Personally I think avoiding such medications as Ambien or Lunesta as they are designed to keep one asleep for at least a few hours and can have a drug "hangover".

TLR, talk to your doctor it won't be their first time with this kind of situation.
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Old Jan 10, 19, 10:57 am
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Please continue to follow this thread in the Travel Health and Fitness Forum
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Old Jan 10, 19, 1:08 pm
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Originally Posted by nancypants View Post
If you need help with getting sleep on planes, the best plan is to see your doctor for something appropriate
My first intention was not for the purpose of sleeping, but I just got out of surgery and a lot of pain was still involved. At the point I had been taking Norco for pain reliefs for a few days with no side effects besides drowsiness. I took another dose before the flight.

While on the flight, I started having headaches and trouble of sleeping. I figured I could keep trying to fight the headaches the entire time, or pop another dose that might knock me out for the remainder of the time.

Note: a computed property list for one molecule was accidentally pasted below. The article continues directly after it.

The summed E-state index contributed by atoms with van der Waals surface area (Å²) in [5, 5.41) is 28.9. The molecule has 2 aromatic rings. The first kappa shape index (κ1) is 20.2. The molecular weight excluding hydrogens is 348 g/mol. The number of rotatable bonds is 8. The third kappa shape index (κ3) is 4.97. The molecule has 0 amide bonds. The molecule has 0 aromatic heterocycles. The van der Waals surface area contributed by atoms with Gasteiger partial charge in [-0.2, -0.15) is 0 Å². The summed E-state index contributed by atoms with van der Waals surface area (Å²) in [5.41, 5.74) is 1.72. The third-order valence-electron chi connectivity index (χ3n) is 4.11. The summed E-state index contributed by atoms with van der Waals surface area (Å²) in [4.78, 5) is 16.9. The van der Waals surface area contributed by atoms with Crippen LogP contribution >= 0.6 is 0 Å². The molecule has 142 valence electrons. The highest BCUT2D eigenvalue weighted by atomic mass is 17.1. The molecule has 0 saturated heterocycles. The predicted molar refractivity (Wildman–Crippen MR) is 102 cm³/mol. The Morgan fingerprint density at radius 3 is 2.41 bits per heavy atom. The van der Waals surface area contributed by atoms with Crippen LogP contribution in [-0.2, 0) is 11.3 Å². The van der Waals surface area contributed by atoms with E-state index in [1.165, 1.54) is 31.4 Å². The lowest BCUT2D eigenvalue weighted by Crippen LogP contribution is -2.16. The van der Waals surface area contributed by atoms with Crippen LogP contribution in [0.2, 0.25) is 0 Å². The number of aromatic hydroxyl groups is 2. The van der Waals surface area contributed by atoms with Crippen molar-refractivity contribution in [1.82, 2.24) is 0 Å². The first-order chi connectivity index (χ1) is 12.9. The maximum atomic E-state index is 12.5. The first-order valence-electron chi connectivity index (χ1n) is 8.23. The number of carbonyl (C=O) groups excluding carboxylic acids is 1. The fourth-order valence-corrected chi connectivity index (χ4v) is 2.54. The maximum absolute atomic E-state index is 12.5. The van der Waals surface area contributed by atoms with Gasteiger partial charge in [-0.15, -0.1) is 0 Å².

Looking back at it, it seemed as if that may have a lot to do with the morphine speaking and making that decision. I was not aware of the complications with cabin pressure at the time and I was clearly not having any severe side effects on the ground. The doctor also knew I was traveling but did not give me any specific instructions regarding the plane.

Looking back at it, did I regret taking it? Hell yeah. The (vague) memory of it still haunts me. But given what I knew at the time? I probably would've made the same mistake, possibly with the help of decision being impaired by the drugs.

Opiates and high altitude don't mix. I learned that the hard way . I wish someone else had told me this sooner.